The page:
I cry a lot. I am sad a lot. I am happy a lot. I get crazy highs and crazy lows.
You see, I am one of 5.7 million Americans who struggle with a mental illness known as Bipolar Disorder. I am also a mother.
When I was 19, I was diagnosed with depression and anxiety. I started a strict regimen of medicine and therapy but I never seemed to feel better. So I went back to the doctor and was officially diagnosed with Bipolar Disorder when I was 20.
Everything started to fall into place. Medicine and therapy started working and life began to feel good.
And then at 22 I got pregnant with my daughter. Once I became pregnant my whole plan was at a standstill. I could no longer take my medicine for fear it would affect my baby. I was forced to deal with Bipolar Disorder all on my own while at the same time growing a baby inside of me. I learned a lot about myself and my mental illness.
I was prepared to manage my mental illness without medicine. But what I wasn’t prepared for was managing it while also raising children or for my children to eventually ask me “Are you ok?”
I was not ok.
My days are filled with manic highs and mind-numbing lows. There are days where I am just “fine” and days where I can barely get off the couch. There are days where I feel like I am drowning and being swallowed up by sadness. Of course on these days parenting is the hardest. Thinking and breathing hurts. Doing anything hurts. Parenting is the last thing on my mind. I can hardly take care of myself, so how do I take care of another human being?
On these days I find myself using electronics and TV as a parent. And I sleep. Sometimes for hours. Just hoping that my children don’t burn the house down or get into things they aren’t supposed to. Obviously now that they are older I am not as worried because they can handle themselves but when they were younger in the back of my mind I was always thinking, “What if?” but it didn’t matter in that moment because all I wanted to do was sleep. The worst part about being in an extreme low is the moments that I have missed with my children. Moments that I will never get back.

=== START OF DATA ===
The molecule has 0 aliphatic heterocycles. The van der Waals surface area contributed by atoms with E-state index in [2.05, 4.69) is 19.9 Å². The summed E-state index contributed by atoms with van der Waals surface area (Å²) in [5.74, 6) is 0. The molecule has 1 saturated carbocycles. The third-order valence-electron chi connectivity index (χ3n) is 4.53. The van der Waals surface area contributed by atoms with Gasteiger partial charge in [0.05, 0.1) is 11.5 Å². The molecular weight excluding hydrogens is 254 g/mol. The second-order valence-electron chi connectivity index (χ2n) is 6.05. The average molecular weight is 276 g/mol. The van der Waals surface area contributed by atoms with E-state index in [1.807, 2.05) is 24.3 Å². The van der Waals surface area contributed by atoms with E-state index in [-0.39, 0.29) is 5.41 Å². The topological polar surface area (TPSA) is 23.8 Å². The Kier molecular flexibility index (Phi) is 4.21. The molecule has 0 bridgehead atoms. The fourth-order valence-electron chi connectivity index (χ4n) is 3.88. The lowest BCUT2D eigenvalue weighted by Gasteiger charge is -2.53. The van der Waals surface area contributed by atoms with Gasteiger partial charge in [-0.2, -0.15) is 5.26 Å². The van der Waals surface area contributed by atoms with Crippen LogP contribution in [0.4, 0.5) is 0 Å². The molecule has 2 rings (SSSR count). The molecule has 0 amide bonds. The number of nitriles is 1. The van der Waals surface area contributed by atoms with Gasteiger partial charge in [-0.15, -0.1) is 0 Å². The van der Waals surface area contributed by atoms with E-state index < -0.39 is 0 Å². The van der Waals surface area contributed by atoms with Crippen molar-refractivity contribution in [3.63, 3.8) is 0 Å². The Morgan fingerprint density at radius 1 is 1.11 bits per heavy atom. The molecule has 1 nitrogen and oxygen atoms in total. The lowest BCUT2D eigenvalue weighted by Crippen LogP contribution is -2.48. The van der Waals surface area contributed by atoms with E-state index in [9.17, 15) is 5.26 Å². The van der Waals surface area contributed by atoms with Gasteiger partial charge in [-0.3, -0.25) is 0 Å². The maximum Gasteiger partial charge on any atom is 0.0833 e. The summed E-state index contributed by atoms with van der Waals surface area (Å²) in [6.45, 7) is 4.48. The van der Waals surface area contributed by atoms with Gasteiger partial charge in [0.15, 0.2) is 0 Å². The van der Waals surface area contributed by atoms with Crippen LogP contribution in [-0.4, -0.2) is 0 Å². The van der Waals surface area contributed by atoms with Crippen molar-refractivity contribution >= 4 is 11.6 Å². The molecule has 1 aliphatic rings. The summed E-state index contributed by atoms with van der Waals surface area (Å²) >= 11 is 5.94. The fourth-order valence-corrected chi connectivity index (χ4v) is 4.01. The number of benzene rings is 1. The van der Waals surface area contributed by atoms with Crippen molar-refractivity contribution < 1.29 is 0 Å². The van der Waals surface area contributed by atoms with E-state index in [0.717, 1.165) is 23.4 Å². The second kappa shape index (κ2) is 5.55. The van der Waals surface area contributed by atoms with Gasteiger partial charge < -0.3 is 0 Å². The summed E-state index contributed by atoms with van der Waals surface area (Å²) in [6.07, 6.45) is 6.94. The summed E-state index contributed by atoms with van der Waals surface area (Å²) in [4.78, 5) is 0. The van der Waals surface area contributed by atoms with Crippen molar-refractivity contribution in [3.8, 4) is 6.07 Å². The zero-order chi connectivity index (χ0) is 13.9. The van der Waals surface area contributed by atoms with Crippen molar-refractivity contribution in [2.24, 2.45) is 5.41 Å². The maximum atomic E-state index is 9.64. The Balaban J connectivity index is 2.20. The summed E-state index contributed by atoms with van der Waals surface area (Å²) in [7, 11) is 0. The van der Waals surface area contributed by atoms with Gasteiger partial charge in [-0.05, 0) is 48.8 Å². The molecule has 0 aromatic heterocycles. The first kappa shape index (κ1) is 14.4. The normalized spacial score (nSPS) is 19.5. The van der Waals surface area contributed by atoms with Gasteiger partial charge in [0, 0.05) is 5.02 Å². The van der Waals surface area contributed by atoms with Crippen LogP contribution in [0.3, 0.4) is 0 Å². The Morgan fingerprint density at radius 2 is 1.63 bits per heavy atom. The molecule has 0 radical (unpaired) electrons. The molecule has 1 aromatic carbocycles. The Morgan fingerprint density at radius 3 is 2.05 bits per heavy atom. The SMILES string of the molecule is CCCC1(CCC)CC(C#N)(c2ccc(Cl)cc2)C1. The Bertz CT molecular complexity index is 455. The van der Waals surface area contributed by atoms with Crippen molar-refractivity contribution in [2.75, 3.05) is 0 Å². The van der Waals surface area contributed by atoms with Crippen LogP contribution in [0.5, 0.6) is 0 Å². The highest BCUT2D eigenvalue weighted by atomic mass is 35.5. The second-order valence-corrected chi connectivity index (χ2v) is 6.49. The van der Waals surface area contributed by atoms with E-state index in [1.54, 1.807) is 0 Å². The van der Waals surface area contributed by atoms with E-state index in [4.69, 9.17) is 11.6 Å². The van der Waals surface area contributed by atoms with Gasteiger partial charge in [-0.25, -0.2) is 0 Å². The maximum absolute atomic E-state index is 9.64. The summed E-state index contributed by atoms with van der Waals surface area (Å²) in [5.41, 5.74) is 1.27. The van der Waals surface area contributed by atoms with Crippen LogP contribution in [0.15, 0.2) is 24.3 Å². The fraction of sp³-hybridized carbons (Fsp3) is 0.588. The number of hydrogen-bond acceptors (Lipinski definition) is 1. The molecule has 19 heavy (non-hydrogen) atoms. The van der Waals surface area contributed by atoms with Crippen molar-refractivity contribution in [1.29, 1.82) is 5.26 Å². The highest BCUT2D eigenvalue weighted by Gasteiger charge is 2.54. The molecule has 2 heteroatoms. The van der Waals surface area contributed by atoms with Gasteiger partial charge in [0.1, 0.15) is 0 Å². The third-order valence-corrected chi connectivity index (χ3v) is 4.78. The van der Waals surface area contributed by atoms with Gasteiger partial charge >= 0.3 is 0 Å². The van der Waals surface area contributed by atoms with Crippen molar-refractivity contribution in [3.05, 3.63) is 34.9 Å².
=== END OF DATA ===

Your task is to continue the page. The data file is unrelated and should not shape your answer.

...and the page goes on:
But let’s not forget the better times. The highs. When I am manic, nothing in my world can go wrong. At least that’s how I feel anyway. I feel so confident in myself and my parenting. I’m on top of the world. I am the cool mom. I am the friend. The fun mom. But is that really practical? Is that good parenting? What happens when life goes back to normal for that short period of time in between episodes? How do I manage the “normal” Steph? What even is the “normal” Steph?
That’s where I struggle. How do I manage myself when I’m being a hot mess mom and also Bipolar? I can’t always be in a high. I also can’t function if I’m always low. So what’s the happy medium? I think it comes when my daughter asks me “Are you OK?” Those three words always seem to help snap me out of whatever episode I am having at the moment. It helps ground me and bring me back to where I should be. It helps me to realize that I am in fact not OK. That jump starts my mind and I can start to make changes to get myself out of the high or the low that I am in. And then I become OK again.
Bipolar disorder is challenging, but so is parenting. Experiencing them together is one of the most difficult things I have ever dealt with. But I am managing. I’m not perfect but I’m trying to be the best I can. And I promise if I learn any new techniques on how to handle Bipolar and parenting I will share them.
Until then I will just continue with the path that I’m on and hope for the best.
Steph Hightree is a hot mess mom who is fueled by stress and too much caffeine. She is a Three Rivers native who talks about the good, the bad, and well, everything else about parenthood.
Any views or opinions expressed in “#MomLife” are those of the author and do not necessarily reflect the views or opinions of the Watershed Voice staff or its board of directors.